Hamsun’s purpose in Mysteries is to depart as far as possible from “ordinary fiction about dances and engagements and excursions and marriages [which] is nothing but reading for sea captains and coachmen looking for an hour’s entertainment.” What Hamsun wishes to explore is human psychology, the mysteries, depths, paradoxes, and irrationalities of human behavior, personality, and identity, the same areas he perceived Dostoevski and August Strindberg to have explored. In an essay entitled “From the Unconscious Life of the Mind,” Hamsun wrote of the need for writers to be concerned with the ineffable:...the secret stirrings that go on unnoticed in the remote parts of the mind, the incalculable chaos of impressions, the delicate life of the imagination seen under the magnifying glass; the random wanderings of those thoughts and feelings; untrodden trackless journeyings by brain and heart, strange workings of the nerves, the whisper of the blood, the entreaty of the bone, all the unconscious life of the mind.
Viewed from this perspective, the novel appears slightly less bewildering. Hamsun has gone some distance toward conveying the mysterious aspects of human consciousness. For example, how is Nagel able to know about the Midget’s secret depravity? He is certainly not able to know by the usual methods of observation, interrogation, logic, or deduction. Even his dreams seem to contradict this view of the Midget. Still, he somehow knows with certainty, and in the end he is proved right. Nagel laughingly derides the inadequacy of the doctor’s materialist view of that “infinite mystery,” the human brain: “so many inches high and so many inches broad, something you can hold in your fist, a lump of thick grayish matter.” The entire concept of rational, empirical knowledge is brought into question as Nagel asks: “What do people really know about life? We fall in line, follow the pattern established by our mentors. Everything is based on assumptions; even time, space, motion, and matter are nothing but supposition. The world has no new knowledge to impart; it merely accepts what is there.”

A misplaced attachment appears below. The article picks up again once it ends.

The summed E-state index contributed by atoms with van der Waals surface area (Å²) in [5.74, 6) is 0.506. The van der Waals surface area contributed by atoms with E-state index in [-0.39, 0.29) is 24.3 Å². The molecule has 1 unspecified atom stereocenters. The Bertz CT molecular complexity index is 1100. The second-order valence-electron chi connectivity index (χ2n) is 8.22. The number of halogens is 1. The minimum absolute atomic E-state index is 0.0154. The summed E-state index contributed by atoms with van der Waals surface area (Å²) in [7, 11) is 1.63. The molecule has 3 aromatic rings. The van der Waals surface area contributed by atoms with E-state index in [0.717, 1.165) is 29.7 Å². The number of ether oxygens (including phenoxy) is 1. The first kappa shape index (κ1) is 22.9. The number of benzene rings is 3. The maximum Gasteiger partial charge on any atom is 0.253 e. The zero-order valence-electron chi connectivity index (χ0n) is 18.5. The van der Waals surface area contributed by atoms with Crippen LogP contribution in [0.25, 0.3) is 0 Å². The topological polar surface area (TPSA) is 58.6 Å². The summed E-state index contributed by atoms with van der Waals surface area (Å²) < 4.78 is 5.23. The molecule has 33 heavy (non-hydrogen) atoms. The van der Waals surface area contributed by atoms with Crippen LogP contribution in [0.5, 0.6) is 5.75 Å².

The novel is filled with mysteries, from the small (how could Nagel have known that the Midget’s name was Johannes?) to the much larger—the five suicide victims, Nagel’s futile passion for Dagny, Kamma’s equally futile passion for Nagel, the strange emptiness of Martha’s life, and the shadowy woman who twice warns Nagel of death.